The surge in capital inflows in Korea has coincided with the accelerated pace of financial liberalization and market opening process since 1991. That year, when the authorities eased restrictions on capital inflows such as foreign bond issuances by domestic corporations, the capital account began to register a surplus of $4.2 billion (up from $0.8 billion in the previous year), of which $3.1 billion consisted mainly of portfolio-type investment flows. The next year, the surplus rose sharply to $8.3 billion, owing again mostly to the sharp increase in portfolio investments after Korean stock markets were opened directly to foreign investors for the first time.94/ Another important factor behind the surge in capital inflows was the decline in world interest rates which raised the national interest rate differential vis-à-vis overseas in Korea’s favor. Chart 1(a) shows a direct correlation between the movements in the interest rate differential and private capital flows. A larger amount of foreign capital continued to flow into the country in 1993.95/ Foreign investors’ confidence in the Korean economy greatly improved after the government’s announcement of the comprehensive financial liberalization plan (“Blueprint”); its main contents included a further liberalization of foreign exchange and capital transactions.
CHART 1CAPITAL FLOWS AND COVERED INTEREST DIFFERENTIAL
Source: IMF, International Financial Statistics.
Owing to capital inflows and the resulting enlarged pool of investable funds, Korea could finance its current account deficits and also afford high investment and rapid growth. To a certain degree, they also contributed to the sustainability of the financial liberalization program because the country could avoid the much-feared surge in domestic interest rates in the initial stages of interest rate deregulation.96/ However, as the large capital account surplus persisted during 1994, together with a rapidly shrinking current account deficit, the disruptive effects of the excess capital inflows were easily noticeable everywhere. In 1993, for example, the Bank of Korea’s net foreign assets increased by 44.5 percent, up from its average growth rate of 17.1 percent in the previous three years; this was due largely to the central bank’s foreign exchange market intervention. Another important factor contributing to the rapid growth of the central bank’s foreign assets was Korea’s rather strict system of foreign exchange surrender requirement (so-called foreign exchange concentration system). All Korean companies’ were required to sell their exchange earnings to designated foreign exchange banks, which then had to offer them for sale to the central bank. Accordingly, pressures from the foreign sector for monetary expansion intensified (see Table 2). Even the authorities’ aggressive sterilization policies could not prevent the actual increase in broad money (M2) from exceeding the target range of 13-17 percent growth, which had traditionally been quite rigidly adhered to as a principal intermediate target. Inflationary pressures were also becoming evident: consumer price inflation rose sharply to 9.25 percent in 1991 and did not moderate until 1993, when economic activity slowed down significantly. In addition, there were re-emerging signs of speculative activities in the real estate market, which had already experienced price increases of over 25 percent during 1987-89.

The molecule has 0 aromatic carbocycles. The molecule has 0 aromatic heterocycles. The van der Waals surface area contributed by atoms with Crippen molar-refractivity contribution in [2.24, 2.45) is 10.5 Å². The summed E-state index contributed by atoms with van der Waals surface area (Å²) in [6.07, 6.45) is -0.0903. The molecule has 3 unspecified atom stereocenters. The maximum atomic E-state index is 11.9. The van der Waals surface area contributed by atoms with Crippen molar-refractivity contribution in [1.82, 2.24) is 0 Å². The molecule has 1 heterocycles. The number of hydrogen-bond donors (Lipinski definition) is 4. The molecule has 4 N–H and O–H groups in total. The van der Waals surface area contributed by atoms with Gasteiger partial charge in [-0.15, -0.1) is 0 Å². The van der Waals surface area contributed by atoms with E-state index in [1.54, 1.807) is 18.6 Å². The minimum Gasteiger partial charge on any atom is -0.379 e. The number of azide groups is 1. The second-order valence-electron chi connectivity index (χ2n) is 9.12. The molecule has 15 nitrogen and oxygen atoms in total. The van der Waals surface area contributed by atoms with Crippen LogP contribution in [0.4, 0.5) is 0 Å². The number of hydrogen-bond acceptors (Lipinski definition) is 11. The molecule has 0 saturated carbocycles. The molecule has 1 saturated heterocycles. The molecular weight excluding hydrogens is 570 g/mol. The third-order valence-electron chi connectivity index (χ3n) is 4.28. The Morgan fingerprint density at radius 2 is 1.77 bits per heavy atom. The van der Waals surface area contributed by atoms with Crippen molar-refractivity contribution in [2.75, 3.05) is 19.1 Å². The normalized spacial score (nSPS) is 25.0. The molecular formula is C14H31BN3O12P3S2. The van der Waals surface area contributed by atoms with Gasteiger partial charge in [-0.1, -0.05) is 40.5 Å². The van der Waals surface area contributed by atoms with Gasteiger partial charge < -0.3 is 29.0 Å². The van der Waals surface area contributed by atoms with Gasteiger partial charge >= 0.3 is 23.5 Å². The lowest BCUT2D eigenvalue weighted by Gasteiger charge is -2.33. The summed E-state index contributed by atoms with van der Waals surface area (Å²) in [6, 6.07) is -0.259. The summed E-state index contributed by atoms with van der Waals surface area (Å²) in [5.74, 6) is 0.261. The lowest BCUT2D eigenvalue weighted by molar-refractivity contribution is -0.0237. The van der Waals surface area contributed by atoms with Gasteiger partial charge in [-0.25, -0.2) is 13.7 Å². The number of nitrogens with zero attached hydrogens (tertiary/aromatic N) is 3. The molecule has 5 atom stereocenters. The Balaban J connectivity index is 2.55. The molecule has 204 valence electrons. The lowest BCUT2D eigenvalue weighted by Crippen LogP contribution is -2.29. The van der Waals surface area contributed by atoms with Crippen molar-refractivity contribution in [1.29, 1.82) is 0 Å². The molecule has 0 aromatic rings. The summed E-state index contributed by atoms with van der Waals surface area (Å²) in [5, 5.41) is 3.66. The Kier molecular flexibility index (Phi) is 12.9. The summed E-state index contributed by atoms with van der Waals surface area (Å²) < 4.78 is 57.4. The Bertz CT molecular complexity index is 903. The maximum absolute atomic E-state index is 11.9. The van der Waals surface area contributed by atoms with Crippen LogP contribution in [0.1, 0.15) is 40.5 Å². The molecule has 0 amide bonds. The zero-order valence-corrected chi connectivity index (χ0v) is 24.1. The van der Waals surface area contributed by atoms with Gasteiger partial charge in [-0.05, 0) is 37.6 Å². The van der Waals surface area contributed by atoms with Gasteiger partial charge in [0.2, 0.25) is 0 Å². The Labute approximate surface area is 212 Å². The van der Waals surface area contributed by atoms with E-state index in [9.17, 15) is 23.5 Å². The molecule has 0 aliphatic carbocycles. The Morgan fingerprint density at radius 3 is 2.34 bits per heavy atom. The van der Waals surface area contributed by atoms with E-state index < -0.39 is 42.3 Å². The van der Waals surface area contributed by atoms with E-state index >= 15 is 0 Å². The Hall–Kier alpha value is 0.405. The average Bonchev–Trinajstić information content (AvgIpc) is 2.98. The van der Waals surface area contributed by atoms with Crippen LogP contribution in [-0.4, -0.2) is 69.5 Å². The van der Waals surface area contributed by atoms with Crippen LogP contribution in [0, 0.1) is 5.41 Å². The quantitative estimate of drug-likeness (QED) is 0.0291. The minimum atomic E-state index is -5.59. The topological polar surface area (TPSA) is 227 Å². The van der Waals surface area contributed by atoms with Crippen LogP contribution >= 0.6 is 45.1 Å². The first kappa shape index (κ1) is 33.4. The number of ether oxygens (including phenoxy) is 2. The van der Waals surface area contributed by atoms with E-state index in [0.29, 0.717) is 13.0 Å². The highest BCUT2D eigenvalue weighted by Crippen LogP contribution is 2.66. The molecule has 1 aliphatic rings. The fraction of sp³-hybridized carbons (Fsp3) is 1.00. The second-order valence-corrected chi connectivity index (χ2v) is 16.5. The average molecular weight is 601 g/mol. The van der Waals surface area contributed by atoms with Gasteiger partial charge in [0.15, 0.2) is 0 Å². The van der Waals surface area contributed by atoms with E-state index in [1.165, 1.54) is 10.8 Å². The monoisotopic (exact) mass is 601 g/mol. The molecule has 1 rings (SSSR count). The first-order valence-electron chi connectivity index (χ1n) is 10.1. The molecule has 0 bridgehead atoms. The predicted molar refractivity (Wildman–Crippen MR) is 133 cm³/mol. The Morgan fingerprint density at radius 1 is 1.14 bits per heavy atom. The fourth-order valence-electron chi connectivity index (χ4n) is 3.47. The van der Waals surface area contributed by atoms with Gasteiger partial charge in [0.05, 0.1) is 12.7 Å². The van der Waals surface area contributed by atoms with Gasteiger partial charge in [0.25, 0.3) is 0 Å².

|Loans to Private|
Based on outstandings.
Based on increases.
Based on outstandings.
Based on increases.
From the policymaker’s standpoint, another challenge was that large capital inflows combined with improving current account balances exerted significant upward pressure on the exchange rate. The authorities were concerned that currency appreciation could lead to a substantial erosion of the external competitiveness of the economy. Thus, they used sterilized intervention heavily as a means to mitigate the impact of large capital inflows on the rising value of the Korean won. Sterilization operations were conducted mainly through open-market sales of Monetary Stabilization Bonds (MSBs), central bank securities, and Foreign Exchange Stabilization Fund Bonds (FESFB), and government securities.97/ To a certain extent, the sterilized intervention policy contributed to the small depreciation which actually occurred in the second half of 1992. However, the central bank’s capacity to sterilize capital inflows over an extended period of time was limited by the relatively thin and illiquid domestic markets in government securities, as well as the rising cost of debt service. Other structural deficiencies that discouraged the holding of the securities by a wider body of investors included the authorities’ practice of issuing MSBs at below-market interest rates and the inadequate broker/dealer network in the securities market, which in turn made the MSBs and FESFBs unattractive assets.98/